Tabarnak & Casting Off, Edinburgh Festival Fringe


By Laura Kressly

Circus is a a marvellous showcase of physical skill and the possibilities of the human body, but with this often comes a sexualised view of women and men dominating the form with their strength. Tabarnak certainly focuses on the latter, with the women serving more as support to the acts. Fortunately there’s feminist circus in the form of Casting Off that challenges women’s role in society and the circus.

That’s not to say Tabarnak isn’t good. The four men in the cast form complex human towers that are three people high, but interlinked to form architectural structures crowned with the two women in the ensemble. With a church-themed aesthetic, it’s a suitable use of the human body to emulate magnificent buildings. Pole work is done on equipment hoisted up on their shoulders rather than on the floor or a platform, and a long wooden board that serves as the base for balancing acts is also held by the men rather than other bits of equipment. The flips, twists and balancing acts are made all the more impressive on human bases. 

This isn’t just a vehicle for strength, though. There are playful sections taking place on roller skates, and a water tank inspires some clowning. These add some necessary variation in tone and shows that men aren’t just brute strength. The female cast members are still underused, posing prettily in some sections and cracking whips in others, still more require them out of the action all together.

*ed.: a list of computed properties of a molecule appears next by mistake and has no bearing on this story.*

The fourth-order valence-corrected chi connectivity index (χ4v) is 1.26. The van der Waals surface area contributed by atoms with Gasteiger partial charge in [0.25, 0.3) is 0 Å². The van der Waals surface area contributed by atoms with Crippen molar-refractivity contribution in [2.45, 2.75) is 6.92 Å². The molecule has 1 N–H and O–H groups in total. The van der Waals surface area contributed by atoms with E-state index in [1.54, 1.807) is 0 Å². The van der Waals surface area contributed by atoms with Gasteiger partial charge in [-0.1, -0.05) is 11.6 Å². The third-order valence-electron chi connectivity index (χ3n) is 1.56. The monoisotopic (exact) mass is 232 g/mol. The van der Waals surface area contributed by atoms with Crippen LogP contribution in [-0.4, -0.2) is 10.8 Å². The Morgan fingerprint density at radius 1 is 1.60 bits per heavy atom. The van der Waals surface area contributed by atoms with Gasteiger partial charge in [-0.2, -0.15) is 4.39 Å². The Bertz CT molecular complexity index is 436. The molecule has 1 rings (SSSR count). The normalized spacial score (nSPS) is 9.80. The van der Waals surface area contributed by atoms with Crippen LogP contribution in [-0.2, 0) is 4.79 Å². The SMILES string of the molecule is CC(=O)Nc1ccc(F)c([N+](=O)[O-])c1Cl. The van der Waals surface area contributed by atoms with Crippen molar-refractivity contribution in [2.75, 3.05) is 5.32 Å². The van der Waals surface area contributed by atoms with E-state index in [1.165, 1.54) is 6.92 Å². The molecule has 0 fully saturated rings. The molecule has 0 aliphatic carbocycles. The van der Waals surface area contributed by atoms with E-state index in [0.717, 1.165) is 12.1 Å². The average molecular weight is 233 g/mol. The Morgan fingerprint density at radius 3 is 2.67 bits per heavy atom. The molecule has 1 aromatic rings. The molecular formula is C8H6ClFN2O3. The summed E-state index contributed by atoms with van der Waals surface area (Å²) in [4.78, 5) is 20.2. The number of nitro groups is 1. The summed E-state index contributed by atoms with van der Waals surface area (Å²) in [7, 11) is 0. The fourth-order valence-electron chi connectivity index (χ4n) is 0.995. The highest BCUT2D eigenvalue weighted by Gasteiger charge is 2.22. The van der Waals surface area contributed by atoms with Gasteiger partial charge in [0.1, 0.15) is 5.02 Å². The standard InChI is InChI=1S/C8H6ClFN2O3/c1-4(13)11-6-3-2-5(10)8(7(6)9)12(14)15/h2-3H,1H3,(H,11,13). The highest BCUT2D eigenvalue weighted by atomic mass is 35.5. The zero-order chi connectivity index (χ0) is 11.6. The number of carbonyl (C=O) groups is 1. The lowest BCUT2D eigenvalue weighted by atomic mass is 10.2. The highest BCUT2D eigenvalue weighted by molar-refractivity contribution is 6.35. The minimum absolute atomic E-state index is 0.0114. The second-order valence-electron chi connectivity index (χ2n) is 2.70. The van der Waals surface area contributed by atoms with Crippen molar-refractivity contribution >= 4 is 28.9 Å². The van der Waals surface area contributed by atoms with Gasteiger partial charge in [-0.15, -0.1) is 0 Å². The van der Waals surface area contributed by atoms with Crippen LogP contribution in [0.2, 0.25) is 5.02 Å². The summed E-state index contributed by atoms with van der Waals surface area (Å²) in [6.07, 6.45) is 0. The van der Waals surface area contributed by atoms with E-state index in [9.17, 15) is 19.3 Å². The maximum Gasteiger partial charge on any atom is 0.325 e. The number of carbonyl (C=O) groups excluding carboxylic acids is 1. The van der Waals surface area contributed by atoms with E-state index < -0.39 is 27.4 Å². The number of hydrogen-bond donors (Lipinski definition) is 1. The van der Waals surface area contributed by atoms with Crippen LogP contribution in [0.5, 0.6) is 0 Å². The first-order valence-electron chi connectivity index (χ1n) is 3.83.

There aren’t any men at all in Casting Off. The acrobatics and balancing that are primarily the domain of men in Tabarnak are here owned by women of three generations. The eldest, certainly in her 50s if not older, flips and contorts as well as the younger two. She physically and verbally jokes about her age and plays on audience surprise at her agility. As a trio, they construct their balancing acts accompanied by extensive lists of female responsibilities and expectations. It’s a subtle, non-confrontational choice but one that’s barbed. I hope the men in the audience get it. 

The women build up to a series of swings and catches from a metal frame fixed to the venue ceiling. The act is comparable to a static trapeze, and with the stage’s small size, one of performers swings and flips over the audience before catching another’s hands. It’s a harrowing climax that evokes audible gasps from those underneath. 

Casting Off provides great contrast to the big, showy circus shows at the Fringe. Though Tabarnak does what it does well, there’s little that feels innovative. Casting Off, in all its DIY, crocheted, small-scale glory is joyful and refreshing. It’s a playful reclamation of the big top from a male-dominated form.

Tabarnak runs through 25 August.
Casting Off runs through 26 August.

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